I was in Malta last week, and in Valletta it seems as though every street – or every second street – inside the walls of the capital of Malta, is named after a saint.
I am in Dublin Airport this morning, catching a flight to Birmingham to attend to some family matters. But, before a busy day begins, I am taking some time early this morning for prayer, reflection and reading.
I have been continuing my Prayer Diary on my blog each morning, reflecting in these ways:
1, Reflections on a saint remembered in the calendars of the Church during the Season of Christmas, which continues until Candlemas or the Feast of the Presentation (2 February);
2, the day’s Gospel reading;
3, a prayer from the USPG prayer diary.
This week, I am continuing to reflect on saints and their association with prominent churches or notable street names in Malta, which I visited last week. Yesterday (25 January 2022) was the Feast of the Conversion of Saint Paul, and I was looking Saint Paul’s Church at Saint Paul’s Bay, on the north coast of Malta. I am continuing to look at Maltese connections this morning (26 January), reflecting on a visit to Saint Paul’s Co-Cathedral (Anglican) in Valletta last week.
Saint Paul's Pro-Cathedral (Il-Pro-Katridral ta’ San Pawl) in Independence Square, Valletta, is officially the Pro-Cathedral and Collegiate Church of Saint Paul. It is an Anglican pro-cathedral of the Diocese in Europe situated in Independence Square, Valletta.
Saint Paul’s is a pro-cathedral in the Anglican Diocese in Europe, and one of three cathedrals of the Anglican Diocese of Gibraltar in Europe. The main cathedral of the diocese is Holy Trinity Cathedral, Gibraltar, and there is a second pro-cathedral, Holy Trinity Cathedral, in Brussels.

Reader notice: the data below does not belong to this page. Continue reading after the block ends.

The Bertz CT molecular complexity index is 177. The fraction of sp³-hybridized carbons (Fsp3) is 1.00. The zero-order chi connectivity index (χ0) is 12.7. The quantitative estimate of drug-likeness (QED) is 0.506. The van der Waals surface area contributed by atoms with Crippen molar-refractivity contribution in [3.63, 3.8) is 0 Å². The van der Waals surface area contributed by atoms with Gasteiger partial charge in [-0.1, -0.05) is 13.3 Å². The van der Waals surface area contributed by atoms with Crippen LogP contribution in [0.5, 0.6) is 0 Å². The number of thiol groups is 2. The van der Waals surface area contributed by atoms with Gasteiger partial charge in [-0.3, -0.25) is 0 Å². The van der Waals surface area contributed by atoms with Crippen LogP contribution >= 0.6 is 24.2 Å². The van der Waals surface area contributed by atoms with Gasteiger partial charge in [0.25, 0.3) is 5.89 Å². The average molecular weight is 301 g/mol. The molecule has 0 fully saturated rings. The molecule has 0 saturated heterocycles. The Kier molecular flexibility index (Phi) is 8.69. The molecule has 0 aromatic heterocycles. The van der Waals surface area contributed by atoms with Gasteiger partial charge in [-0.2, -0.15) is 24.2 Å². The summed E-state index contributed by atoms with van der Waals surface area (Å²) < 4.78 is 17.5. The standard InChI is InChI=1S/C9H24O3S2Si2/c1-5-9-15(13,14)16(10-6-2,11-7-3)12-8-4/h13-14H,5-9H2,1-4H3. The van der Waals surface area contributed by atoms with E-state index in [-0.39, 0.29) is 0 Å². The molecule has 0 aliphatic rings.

The cathedral was commissioned by the Dowager Queen Adelaide during a visit to Malta in the 19th century, when she learned there was no place of Anglican worship on the island. Before her visit, Anglican services were held in a room in the Grand Master’s Palace.
Saint Paul’s was built on the site of the Auberge d’Allemagne, or the conventual home of the German Knights Hospitaller. The cathedral was designed by William Scamp and was built in 1839-1844.
Queen Adelaide laid the foundation stone on 20 March 1839 and her banner hangs above the choir stalls. The original plans were designed by Richard Lankasheer. However, when the building proved unstable, work had to resume on plans by William Scamp in 1841. Scamp's designs located the altar on the west side of the church, but the Bishop of Gibraltar had a more conservative view. The designs were altered, and Scamp designed an apse inside the great doors to hold the sanctuary on the east side.
The cathedral is built with Maltese limestone in a neo-classical style. The cathedral has columns with capitals of the Corinthian order while the capitals of the six columns of the portico are of the Ionic order. The internal dimensions of the building are 33.5 metres x 20.4 metres.
The cathedral is a landmark in Valletta, thanks to its spire rising to a height of over 60 metres, and is clearly visible in the Marsamxett Harbour.
During World War II, the cathedral suffered minor damage and the roof collapsed, but most of the structure remained intact. During restoration works, the original designs by Scump started to take shape. A quire and rood screen were built on the west side of the cathedral. A pulpit was also incorporated with the screen dedicated to Sir Winston Churchill.
The organ above the entrance to the cathedral came from Chester Cathedral. The one-manual instrument was built in 1684 by Bernard Smith. There is a long-held tradition that it was played by George Frederick Handel when he was on his way to Dublin for the first public performance of his Messiah. It is said Handel carried out some final rehearsals to fine-tune some of the choruses in Chester Cathedral in 1742. The organ has been changed and rebuilt several times, most recently by Kenneth Jones of Dublin.